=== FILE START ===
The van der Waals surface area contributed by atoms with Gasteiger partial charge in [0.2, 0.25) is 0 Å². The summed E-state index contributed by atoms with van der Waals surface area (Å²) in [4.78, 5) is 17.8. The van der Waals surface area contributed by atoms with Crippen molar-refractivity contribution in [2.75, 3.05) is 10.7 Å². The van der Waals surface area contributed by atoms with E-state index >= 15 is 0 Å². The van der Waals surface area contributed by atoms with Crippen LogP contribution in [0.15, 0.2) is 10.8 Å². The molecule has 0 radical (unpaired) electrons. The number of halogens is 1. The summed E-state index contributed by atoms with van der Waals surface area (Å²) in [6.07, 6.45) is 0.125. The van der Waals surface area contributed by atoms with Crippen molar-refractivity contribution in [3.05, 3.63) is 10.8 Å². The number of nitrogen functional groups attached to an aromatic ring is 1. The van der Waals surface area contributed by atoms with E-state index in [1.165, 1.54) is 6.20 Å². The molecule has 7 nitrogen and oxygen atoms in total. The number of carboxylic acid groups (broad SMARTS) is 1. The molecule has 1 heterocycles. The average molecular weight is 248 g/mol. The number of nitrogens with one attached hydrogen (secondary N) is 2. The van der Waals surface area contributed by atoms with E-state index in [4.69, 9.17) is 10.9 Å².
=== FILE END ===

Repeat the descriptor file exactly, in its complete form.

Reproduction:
The van der Waals surface area contributed by atoms with Gasteiger partial charge in [0.2, 0.25) is 0 Å². The summed E-state index contributed by atoms with van der Waals surface area (Å²) in [4.78, 5) is 17.8. The van der Waals surface area contributed by atoms with Crippen molar-refractivity contribution in [2.75, 3.05) is 10.7 Å². The van der Waals surface area contributed by atoms with E-state index >= 15 is 0 Å². The van der Waals surface area contributed by atoms with Crippen LogP contribution in [0.15, 0.2) is 10.8 Å². The molecule has 0 radical (unpaired) electrons. The number of halogens is 1. The summed E-state index contributed by atoms with van der Waals surface area (Å²) in [6.07, 6.45) is 0.125. The van der Waals surface area contributed by atoms with Crippen molar-refractivity contribution in [3.05, 3.63) is 10.8 Å². The number of nitrogen functional groups attached to an aromatic ring is 1. The van der Waals surface area contributed by atoms with E-state index in [1.165, 1.54) is 6.20 Å². The molecule has 7 nitrogen and oxygen atoms in total. The number of carboxylic acid groups (broad SMARTS) is 1. The molecule has 1 heterocycles. The average molecular weight is 248 g/mol. The number of nitrogens with one attached hydrogen (secondary N) is 2. The van der Waals surface area contributed by atoms with E-state index in [4.69, 9.17) is 10.9 Å².